Exclusive: Chris Boardman on the AiR/TTE

Fresh from unveiling the new AiR/TTE, we caught up with Chris Boardman to talk through the development process


Fresh from unveiling Boardman Bikes’ new AiR/TTE at the Ironman Hawaii expo, we caught up with Chris Boardman (pictured above with Pete Jacobs) to talk through the development process of the new tri bike…


220: When did the development start for the new AiR/TTE?

Chris Boardman: The development started just before the launch of the 2010 model. As soon as one model is released, I know the things I didn’t manage to get in in time!

Who was involved in the process and were there any new influences (be it recent wind tunnel data or bike science, other bikes or technicians) shaping the finished design?

For the new model, we’ve have worked with Dimitris Katsanis, the composite engineer who has worked with me for nine years on the GB Olympic team equipment, and another member of that R&D team who did all our CFD (Computational Fluid Dynamics). We have stuck with the same wind tunnel that we’ve used from the start. Some of the tube shapes have been refined, others have been wholly reworked with a huge focus on the whole front end.

What areas did you particularly focus on improving?

The forks have been totally redesigned with a whole new internal brake that performs as well as a road brake but is totally integrated. There are no external cables at all now and we’ve developed our own bars/stem that integrate with the frame. To be honest there are so many new areas, it’s not possible to list them all here. But it’s all been worth it as the frame drag has dropped a whopping 20% (at high yaw angles) over it’s predecessor, which was already a really clean bike.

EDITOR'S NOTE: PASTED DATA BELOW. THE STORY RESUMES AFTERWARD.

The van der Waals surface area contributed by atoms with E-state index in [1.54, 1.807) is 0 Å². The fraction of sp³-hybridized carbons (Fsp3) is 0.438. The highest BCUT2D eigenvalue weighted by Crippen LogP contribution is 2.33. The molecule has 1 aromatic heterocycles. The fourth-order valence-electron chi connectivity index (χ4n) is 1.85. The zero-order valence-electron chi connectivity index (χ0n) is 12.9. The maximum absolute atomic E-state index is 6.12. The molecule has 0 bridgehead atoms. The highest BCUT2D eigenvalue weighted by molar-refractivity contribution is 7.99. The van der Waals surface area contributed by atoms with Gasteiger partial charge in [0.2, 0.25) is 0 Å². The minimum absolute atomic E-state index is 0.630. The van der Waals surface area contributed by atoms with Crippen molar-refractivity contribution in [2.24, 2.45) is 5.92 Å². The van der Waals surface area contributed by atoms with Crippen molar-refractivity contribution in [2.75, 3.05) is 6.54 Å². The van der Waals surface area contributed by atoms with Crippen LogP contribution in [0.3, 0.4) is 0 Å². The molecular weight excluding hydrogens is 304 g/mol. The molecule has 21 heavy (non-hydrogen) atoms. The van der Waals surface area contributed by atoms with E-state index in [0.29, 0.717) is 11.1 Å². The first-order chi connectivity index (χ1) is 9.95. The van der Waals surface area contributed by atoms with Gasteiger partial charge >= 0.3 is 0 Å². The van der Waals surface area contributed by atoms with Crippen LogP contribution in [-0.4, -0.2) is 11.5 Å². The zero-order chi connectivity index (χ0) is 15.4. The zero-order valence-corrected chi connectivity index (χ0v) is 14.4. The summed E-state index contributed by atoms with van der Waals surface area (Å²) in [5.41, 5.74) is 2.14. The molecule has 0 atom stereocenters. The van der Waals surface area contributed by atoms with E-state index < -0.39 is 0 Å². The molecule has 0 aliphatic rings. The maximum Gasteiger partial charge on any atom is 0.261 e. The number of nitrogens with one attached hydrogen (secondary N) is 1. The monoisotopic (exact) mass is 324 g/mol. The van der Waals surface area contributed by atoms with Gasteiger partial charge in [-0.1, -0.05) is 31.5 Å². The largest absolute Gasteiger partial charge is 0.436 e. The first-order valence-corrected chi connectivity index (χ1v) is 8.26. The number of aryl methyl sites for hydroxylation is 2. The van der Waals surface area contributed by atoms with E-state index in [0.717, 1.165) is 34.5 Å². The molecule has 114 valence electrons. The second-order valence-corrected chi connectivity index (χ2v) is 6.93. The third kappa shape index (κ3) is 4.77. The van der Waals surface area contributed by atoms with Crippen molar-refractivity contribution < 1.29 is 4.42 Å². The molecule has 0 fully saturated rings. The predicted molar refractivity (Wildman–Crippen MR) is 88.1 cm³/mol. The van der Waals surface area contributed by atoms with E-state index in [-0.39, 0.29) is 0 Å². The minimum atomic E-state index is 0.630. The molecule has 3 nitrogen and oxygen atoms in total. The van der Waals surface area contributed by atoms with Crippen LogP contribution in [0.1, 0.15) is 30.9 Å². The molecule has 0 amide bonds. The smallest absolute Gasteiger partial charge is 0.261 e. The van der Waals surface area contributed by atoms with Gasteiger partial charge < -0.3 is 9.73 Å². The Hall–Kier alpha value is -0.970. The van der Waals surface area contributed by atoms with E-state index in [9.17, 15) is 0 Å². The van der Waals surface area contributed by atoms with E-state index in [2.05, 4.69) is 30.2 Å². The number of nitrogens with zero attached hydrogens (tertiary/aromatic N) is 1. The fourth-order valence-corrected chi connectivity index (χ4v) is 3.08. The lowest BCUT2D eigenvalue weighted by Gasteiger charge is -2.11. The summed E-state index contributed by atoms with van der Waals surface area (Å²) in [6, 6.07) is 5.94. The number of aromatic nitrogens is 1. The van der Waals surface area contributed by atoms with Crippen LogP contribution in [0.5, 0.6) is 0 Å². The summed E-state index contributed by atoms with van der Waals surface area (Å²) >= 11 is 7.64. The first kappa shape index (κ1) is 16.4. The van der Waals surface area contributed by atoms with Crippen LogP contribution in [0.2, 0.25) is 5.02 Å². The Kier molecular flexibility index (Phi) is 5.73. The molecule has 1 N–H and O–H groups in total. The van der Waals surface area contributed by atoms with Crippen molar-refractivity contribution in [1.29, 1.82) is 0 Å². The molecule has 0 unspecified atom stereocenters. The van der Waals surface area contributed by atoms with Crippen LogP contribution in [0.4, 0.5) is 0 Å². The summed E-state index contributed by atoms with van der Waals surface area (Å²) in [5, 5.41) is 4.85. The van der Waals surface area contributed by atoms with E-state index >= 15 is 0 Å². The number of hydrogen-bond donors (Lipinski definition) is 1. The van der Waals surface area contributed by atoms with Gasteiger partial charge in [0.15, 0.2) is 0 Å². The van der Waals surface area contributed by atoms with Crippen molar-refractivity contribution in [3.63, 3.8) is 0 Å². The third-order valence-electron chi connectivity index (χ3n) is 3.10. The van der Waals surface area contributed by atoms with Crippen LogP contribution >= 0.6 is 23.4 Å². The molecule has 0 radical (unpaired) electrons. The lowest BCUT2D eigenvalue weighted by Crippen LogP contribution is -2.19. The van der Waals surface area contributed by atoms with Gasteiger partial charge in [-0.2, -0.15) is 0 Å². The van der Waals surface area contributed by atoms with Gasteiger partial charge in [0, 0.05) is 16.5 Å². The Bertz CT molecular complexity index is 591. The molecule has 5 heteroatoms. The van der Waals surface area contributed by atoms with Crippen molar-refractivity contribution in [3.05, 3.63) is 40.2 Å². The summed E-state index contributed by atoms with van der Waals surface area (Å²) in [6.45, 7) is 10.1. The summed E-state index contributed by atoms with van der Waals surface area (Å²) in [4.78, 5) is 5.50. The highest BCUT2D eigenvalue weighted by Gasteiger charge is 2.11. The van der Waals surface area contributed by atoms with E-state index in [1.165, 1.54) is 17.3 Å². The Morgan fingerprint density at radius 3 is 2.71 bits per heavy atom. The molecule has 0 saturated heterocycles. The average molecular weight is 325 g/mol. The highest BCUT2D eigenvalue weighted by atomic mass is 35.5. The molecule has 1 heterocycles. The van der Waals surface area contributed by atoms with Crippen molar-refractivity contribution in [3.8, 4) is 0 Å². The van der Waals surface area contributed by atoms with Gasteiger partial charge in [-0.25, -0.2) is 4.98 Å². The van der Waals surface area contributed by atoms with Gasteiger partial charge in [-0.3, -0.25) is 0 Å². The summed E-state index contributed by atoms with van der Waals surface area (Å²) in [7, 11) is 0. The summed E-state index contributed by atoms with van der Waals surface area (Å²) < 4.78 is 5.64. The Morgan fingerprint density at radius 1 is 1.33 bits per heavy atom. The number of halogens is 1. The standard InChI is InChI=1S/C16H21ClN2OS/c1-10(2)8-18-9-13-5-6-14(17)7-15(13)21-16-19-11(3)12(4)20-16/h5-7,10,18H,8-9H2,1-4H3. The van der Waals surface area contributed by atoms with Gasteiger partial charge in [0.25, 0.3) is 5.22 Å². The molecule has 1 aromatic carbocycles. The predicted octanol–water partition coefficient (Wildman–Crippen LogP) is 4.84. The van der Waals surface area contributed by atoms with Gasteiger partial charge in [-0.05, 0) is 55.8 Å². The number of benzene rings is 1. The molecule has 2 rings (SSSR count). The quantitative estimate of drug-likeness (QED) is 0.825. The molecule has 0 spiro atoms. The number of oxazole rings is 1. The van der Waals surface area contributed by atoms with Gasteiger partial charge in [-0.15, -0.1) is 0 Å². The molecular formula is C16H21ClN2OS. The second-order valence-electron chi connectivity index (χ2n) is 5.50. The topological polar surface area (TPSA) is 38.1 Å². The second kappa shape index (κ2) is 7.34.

Was the bike course at Kona a key factor in the design or versatility across the long-distance spectrum?

Kona made us really think about yaw (wind angle of attack) and our research showed us that the average wind angle is a lot higher than people realise (between 10 and 20 degrees). [Computer] modelling predicts the bike Pete [Jacobs] will use this year could save him as much as 7mins over the 180km bike leg as opposed to 2012, and that was being pessimistic.  

Off the back of Pete’s 2012 win, what is the presence of Boardman Bikes like in Australia?


Sales growth in Australia has continued to be very strong and we expect that to continue. Of course having top athletes like Pete really helps with exposure but, on it’s own, it isn’t enough. It gets people’s attention but then you have to have good product and the responsibility for that is on us. I’m confident that the 2014 bikes are another big step forward.